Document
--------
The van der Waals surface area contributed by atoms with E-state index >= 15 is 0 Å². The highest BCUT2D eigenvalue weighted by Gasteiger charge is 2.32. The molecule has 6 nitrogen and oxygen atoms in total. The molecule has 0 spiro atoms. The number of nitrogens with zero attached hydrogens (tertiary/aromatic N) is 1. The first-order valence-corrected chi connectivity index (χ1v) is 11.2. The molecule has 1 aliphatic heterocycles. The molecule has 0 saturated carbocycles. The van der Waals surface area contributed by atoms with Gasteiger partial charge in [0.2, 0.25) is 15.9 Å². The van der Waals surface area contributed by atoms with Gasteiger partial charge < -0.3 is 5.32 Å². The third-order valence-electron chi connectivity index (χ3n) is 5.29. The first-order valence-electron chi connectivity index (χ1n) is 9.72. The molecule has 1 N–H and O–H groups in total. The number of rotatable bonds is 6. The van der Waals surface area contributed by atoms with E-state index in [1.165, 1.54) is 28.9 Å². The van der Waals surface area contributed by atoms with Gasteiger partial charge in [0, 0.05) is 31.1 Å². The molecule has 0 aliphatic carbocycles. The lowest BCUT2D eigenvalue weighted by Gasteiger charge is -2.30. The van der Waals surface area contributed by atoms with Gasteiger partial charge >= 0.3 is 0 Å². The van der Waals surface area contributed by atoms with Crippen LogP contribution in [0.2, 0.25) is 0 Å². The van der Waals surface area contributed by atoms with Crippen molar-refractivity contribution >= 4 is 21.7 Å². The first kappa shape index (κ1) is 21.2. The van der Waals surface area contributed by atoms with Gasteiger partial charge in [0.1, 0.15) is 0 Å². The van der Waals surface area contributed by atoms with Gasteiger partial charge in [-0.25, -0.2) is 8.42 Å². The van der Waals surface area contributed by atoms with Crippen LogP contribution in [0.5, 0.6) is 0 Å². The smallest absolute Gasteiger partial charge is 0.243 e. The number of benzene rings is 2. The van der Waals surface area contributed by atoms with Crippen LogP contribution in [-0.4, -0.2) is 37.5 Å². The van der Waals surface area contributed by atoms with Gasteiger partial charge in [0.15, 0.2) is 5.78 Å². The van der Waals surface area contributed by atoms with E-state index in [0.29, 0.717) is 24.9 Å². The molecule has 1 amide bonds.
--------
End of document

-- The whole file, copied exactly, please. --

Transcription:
The van der Waals surface area contributed by atoms with E-state index >= 15 is 0 Å². The highest BCUT2D eigenvalue weighted by Gasteiger charge is 2.32. The molecule has 6 nitrogen and oxygen atoms in total. The molecule has 0 spiro atoms. The number of nitrogens with zero attached hydrogens (tertiary/aromatic N) is 1. The first-order valence-corrected chi connectivity index (χ1v) is 11.2. The molecule has 1 aliphatic heterocycles. The molecule has 0 saturated carbocycles. The van der Waals surface area contributed by atoms with Gasteiger partial charge in [0.2, 0.25) is 15.9 Å². The van der Waals surface area contributed by atoms with Gasteiger partial charge < -0.3 is 5.32 Å². The third-order valence-electron chi connectivity index (χ3n) is 5.29. The first-order valence-electron chi connectivity index (χ1n) is 9.72. The molecule has 1 N–H and O–H groups in total. The number of rotatable bonds is 6. The van der Waals surface area contributed by atoms with E-state index in [1.165, 1.54) is 28.9 Å². The van der Waals surface area contributed by atoms with Gasteiger partial charge in [0, 0.05) is 31.1 Å². The molecule has 0 aliphatic carbocycles. The lowest BCUT2D eigenvalue weighted by Gasteiger charge is -2.30. The van der Waals surface area contributed by atoms with Gasteiger partial charge >= 0.3 is 0 Å². The van der Waals surface area contributed by atoms with Crippen LogP contribution in [0.2, 0.25) is 0 Å². The van der Waals surface area contributed by atoms with Crippen molar-refractivity contribution >= 4 is 21.7 Å². The first kappa shape index (κ1) is 21.2. The van der Waals surface area contributed by atoms with Gasteiger partial charge in [0.1, 0.15) is 0 Å². The van der Waals surface area contributed by atoms with Gasteiger partial charge in [-0.25, -0.2) is 8.42 Å². The van der Waals surface area contributed by atoms with Crippen LogP contribution in [0.5, 0.6) is 0 Å². The smallest absolute Gasteiger partial charge is 0.243 e. The number of benzene rings is 2. The van der Waals surface area contributed by atoms with Crippen LogP contribution in [-0.4, -0.2) is 37.5 Å². The van der Waals surface area contributed by atoms with Gasteiger partial charge in [0.15, 0.2) is 5.78 Å². The van der Waals surface area contributed by atoms with E-state index in [0.29, 0.717) is 24.9 Å². The molecule has 1 amide bonds.